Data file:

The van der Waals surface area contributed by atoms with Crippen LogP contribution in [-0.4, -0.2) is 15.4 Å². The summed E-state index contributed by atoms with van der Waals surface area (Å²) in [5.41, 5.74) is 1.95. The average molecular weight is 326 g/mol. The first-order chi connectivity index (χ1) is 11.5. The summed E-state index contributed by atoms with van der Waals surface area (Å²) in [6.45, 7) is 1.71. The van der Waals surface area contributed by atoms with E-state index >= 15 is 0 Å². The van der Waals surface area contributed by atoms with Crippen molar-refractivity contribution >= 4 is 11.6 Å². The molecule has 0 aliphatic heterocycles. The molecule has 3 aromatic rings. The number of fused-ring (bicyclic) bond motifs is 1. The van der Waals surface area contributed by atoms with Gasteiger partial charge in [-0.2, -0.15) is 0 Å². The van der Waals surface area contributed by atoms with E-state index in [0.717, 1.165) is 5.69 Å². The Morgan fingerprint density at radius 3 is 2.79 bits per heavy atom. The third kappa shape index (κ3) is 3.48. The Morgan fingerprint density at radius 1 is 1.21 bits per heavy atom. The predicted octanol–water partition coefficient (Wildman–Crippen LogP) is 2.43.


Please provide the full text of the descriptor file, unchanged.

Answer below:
The van der Waals surface area contributed by atoms with Crippen LogP contribution in [-0.4, -0.2) is 15.4 Å². The summed E-state index contributed by atoms with van der Waals surface area (Å²) in [5.41, 5.74) is 1.95. The average molecular weight is 326 g/mol. The first-order chi connectivity index (χ1) is 11.5. The summed E-state index contributed by atoms with van der Waals surface area (Å²) in [6.45, 7) is 1.71. The van der Waals surface area contributed by atoms with E-state index >= 15 is 0 Å². The van der Waals surface area contributed by atoms with Crippen molar-refractivity contribution >= 4 is 11.6 Å². The molecule has 0 aliphatic heterocycles. The molecule has 3 aromatic rings. The number of fused-ring (bicyclic) bond motifs is 1. The van der Waals surface area contributed by atoms with Gasteiger partial charge in [-0.2, -0.15) is 0 Å². The van der Waals surface area contributed by atoms with E-state index in [0.717, 1.165) is 5.69 Å². The Morgan fingerprint density at radius 3 is 2.79 bits per heavy atom. The third kappa shape index (κ3) is 3.48. The Morgan fingerprint density at radius 1 is 1.21 bits per heavy atom. The predicted octanol–water partition coefficient (Wildman–Crippen LogP) is 2.43.